The Blue Line weighs options ahead of COVID-19 restrictions

River Market bar already operates at 50% capacity
The Blue Line Nighttime
Posted at 9:22 PM, Nov 18, 2020

KANSAS CITY, Mo. — At least one Kansas City, Missouri, bar is weighing its options, including legal ones, before the city’s latest COVID-19 restrictions go into effect.

The Blue Line, a River Market staple, closes at 3 a.m., and guidelines that require restaurants to close at 10 p.m. would cost the business five hours of tips and tabs – while it’s already hurting financially.

The bar owner sat down with his attorney, Michael Gunter, to go over their options ahead of Friday's enforcement.

“It’s affecting everyone, but what's it going to cost for this establishment?” Gunter said. “To close? Are workers now going to lose their jobs, losing five hours?

Gunter said they believe the 10 p.m. closing time is “arbitrary.”

“Is he entitled to compensation from the city?” Gunter said. “Is the city that's enforcing this going to pay them for lost revenue?”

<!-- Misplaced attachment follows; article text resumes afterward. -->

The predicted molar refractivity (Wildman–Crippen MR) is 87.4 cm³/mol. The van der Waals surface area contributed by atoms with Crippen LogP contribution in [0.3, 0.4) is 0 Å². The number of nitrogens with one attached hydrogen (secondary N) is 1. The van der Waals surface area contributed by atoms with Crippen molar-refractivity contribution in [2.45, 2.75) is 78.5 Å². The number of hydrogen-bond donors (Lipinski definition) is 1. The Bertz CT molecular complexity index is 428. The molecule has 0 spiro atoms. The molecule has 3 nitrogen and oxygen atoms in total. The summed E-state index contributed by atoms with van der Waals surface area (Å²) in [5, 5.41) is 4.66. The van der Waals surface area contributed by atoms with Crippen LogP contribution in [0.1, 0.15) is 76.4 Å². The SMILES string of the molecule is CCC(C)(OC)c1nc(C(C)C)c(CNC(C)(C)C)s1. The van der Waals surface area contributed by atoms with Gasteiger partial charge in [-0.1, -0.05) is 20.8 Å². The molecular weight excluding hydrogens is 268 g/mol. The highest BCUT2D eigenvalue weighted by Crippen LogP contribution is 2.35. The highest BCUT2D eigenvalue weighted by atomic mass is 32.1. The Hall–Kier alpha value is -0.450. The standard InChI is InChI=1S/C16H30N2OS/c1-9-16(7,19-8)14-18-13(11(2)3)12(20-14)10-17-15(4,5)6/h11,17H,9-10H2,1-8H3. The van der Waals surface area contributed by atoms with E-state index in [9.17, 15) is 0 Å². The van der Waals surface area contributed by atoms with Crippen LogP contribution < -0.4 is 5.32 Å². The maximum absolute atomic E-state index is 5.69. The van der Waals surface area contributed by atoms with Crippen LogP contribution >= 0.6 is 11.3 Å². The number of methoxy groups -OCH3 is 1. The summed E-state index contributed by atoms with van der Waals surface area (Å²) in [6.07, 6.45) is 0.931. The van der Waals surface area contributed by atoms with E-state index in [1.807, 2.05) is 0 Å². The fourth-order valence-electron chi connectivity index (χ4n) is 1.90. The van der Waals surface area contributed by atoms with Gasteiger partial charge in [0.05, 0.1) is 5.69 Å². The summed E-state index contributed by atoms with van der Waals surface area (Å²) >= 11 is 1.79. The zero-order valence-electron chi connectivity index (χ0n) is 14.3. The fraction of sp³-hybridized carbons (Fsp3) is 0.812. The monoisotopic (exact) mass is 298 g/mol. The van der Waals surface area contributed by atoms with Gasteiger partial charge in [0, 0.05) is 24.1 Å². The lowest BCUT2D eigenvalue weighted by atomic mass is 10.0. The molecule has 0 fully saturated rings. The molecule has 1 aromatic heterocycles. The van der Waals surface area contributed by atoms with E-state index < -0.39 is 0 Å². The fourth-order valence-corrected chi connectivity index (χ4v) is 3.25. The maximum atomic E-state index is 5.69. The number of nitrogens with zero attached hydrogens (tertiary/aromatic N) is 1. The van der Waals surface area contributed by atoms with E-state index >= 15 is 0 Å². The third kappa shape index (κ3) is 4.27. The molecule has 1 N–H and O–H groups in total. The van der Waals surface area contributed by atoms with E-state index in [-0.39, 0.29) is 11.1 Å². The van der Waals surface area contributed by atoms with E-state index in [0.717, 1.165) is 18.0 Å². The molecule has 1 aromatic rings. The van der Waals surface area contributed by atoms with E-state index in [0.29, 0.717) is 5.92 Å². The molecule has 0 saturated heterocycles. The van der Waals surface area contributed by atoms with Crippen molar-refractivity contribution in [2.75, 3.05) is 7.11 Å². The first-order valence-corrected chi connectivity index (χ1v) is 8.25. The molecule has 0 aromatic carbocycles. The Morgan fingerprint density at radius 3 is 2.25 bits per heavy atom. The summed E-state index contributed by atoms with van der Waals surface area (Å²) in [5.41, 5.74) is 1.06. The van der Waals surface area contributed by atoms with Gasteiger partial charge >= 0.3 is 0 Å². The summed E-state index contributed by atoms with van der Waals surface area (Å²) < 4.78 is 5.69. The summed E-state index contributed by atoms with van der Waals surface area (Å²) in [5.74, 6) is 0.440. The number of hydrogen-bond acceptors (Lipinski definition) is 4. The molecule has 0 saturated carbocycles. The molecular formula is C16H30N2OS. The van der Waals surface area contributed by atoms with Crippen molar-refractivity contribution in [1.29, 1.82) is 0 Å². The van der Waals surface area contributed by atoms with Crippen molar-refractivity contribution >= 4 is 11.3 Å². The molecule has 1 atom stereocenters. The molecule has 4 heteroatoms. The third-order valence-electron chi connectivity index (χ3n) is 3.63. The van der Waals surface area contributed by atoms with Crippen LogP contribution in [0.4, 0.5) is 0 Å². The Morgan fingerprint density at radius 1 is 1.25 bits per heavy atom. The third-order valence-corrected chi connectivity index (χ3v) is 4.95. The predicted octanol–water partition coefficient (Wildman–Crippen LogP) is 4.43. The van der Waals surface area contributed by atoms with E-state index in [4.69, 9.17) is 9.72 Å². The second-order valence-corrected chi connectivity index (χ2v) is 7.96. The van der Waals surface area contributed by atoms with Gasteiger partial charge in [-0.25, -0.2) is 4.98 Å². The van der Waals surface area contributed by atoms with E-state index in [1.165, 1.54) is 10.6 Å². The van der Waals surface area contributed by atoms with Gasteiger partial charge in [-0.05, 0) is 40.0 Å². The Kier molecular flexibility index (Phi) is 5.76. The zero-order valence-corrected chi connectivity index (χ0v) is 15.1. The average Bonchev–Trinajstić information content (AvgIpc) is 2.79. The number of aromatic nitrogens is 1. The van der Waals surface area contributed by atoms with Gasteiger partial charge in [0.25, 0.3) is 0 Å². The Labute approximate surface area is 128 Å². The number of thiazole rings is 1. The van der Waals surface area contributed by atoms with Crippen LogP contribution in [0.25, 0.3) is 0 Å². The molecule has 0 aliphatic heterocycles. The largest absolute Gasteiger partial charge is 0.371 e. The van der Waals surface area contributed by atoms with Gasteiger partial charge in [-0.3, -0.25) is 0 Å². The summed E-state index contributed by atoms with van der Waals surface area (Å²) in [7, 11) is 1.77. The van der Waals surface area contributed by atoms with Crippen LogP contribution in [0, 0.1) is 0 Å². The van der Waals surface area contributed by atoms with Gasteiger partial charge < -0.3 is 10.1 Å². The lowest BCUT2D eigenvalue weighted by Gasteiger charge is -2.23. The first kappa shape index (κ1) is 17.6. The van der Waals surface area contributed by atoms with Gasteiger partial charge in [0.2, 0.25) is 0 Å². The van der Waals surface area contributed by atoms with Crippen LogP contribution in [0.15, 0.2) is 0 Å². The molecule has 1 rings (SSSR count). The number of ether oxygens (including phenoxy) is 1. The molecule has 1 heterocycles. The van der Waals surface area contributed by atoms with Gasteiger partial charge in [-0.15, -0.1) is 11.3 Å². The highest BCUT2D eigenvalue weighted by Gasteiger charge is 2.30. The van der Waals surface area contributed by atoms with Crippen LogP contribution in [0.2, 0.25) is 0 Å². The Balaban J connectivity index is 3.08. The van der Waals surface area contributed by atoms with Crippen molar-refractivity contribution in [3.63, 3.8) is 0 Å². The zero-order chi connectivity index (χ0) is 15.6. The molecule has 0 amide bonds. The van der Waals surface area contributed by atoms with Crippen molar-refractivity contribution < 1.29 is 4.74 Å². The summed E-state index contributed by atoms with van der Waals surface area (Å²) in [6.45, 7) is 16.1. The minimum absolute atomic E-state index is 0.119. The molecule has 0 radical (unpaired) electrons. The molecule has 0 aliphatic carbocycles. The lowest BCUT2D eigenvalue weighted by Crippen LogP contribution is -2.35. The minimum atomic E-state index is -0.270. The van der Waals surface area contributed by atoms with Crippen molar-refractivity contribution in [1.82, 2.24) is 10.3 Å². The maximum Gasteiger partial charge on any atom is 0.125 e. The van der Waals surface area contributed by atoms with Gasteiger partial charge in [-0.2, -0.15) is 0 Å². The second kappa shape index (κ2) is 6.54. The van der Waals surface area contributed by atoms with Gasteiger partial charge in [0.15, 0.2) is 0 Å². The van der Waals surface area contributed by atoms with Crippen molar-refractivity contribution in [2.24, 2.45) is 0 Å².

Kansas City, Missouri, Mayor Quinton Lucas said the cutoff time is based on public health experts seeing more young adults contract COVID-19.

The Blue Line already is operating under changes to help contain the spread of COVID-19, including limiting capacity to 50%.

India Fernandez, a patron of the Blue Line, said for those who have been drinking, their “logic already is diminished."

“I mean, you're not gonna care about wearing a mask, especially when you are in my demographic like 20-to-30 year olds,” Fernandez said, “like people my age are not caring about this like they should be.”

Lucas, however, said the measures are not about control.

“I'm a mayor, I want tax revenue,” he said. “It's not about shutting anything down. It's about keeping people safe and keeping people alive.”

The Blue Line and Gunter have not yet made any decisions regarding “formal legal action.”

Unlike in St. Louis, where dozens of restaurants filed a class-action lawsuit Wednesday claiming the county executive lacks the legal authority to declare indoor dining illegal.

If Kansas City, Missouri, bar and restaurant owners did the same, the Lucas said he doesn't think it would change anything.

"We are allowed to try to keep people safe," Lucas said. "We'll continue to keep people safe. We will defend any litigation and we’ll be successful."